President Trump: North Korea will regret any acts against US
President Donald Trump warned North Korean leader Kim Jong-un that he will truly regret it if he continues to threaten the U.S.
President Donald Trump on Friday warned North Korean leader Kim Jong-un that he "will truly regret it" if he continues to threaten the U.S. and its allies.
"If he utters one threat…an overt threat…or if he does anything with respect to Guam or anyplace else that's an American territory or an American ally, he will truly regret it. And he will regret it fast," Trump told reporters at his golf club in New Jersey.
"Military solutions are now fully in place, locked and loaded, should North Korea act unwisely," he said on Twitter earlier in the day before retweeting Pentagon photos of B1 bombers that are said to be key to U.S. plans to strike the North.
In response to a question about his tweet, Trump said it was "pretty obvious."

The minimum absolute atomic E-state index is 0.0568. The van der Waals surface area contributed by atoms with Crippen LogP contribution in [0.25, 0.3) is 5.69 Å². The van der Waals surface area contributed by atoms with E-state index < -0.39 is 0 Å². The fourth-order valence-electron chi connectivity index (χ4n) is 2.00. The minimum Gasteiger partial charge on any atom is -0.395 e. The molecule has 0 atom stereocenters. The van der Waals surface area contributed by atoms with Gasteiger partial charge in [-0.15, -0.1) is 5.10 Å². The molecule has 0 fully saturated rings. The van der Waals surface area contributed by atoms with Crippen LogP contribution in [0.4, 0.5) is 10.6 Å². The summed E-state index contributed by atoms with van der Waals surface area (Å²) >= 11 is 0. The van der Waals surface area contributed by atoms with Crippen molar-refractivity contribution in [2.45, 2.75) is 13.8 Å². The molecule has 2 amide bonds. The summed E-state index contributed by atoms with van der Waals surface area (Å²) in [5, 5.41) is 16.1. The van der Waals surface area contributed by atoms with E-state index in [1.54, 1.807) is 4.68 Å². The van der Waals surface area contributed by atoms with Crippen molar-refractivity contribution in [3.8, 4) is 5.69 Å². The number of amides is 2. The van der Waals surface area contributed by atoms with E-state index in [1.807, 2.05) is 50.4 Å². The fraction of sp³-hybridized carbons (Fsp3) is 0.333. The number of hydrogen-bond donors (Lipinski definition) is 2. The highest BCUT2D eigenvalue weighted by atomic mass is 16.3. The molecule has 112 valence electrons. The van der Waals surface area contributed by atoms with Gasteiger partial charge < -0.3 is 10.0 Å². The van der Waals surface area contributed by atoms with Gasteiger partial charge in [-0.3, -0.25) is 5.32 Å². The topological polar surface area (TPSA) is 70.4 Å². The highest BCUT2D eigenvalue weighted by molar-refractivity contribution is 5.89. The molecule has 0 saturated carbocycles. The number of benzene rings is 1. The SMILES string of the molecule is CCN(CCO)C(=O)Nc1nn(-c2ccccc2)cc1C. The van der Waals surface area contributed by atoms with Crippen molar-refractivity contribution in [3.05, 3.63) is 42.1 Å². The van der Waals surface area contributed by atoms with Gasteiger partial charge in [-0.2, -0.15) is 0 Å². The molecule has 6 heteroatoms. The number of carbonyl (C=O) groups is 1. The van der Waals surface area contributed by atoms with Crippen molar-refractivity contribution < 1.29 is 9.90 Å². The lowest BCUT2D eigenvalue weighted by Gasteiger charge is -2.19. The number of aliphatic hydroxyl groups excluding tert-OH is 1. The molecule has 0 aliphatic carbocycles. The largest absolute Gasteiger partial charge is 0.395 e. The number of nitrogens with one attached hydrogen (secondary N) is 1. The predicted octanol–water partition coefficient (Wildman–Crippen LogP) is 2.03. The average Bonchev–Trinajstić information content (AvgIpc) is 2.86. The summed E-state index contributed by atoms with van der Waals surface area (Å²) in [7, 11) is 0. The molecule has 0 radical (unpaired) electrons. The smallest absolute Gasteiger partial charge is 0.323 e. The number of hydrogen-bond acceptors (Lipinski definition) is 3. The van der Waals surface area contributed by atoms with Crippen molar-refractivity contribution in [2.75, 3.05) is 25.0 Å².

"We are looking at that very carefully. And I hope that they are going to fully understand the gravity of what I said, and what I said is what I mean," he said.
"So hopefully they'll understand exactly what I said and the meaning of those words. Those words are very, very easy to understand. Hopefully Kim Jong-un will find another path!"
Trump's comments are the latest in an effort to pressure North Korea to end its ballistic missile and nuclear tests.
On Thursday, Trump threatened that should Kim's government strike the U.S. or its allies, "things will happen to them like they never thought possible".
Unfazed, the North's state-run KCNA news agency cited officials claiming America's regional military strategy and sanctions risk inviting "a shameful defeat and final doom.
But even as the rhetoric between the countries continues to escalate, the U.S. and North Korea have been engaged in a months-long closed-door dialogue, the Associated Press reported.
It said diplomatic contacts are regularly occurring between Joseph Yun, the U.S. envoy for North Korea policy, and Pak Song Il, a senior North Korean diplomat at the country's U.N. mission, citing officials and others briefed on the process.
But these interactions have done nothing so far to end tensions over the North's nuclear weapons and missile programs, the report added, citing people familiar with the contacts.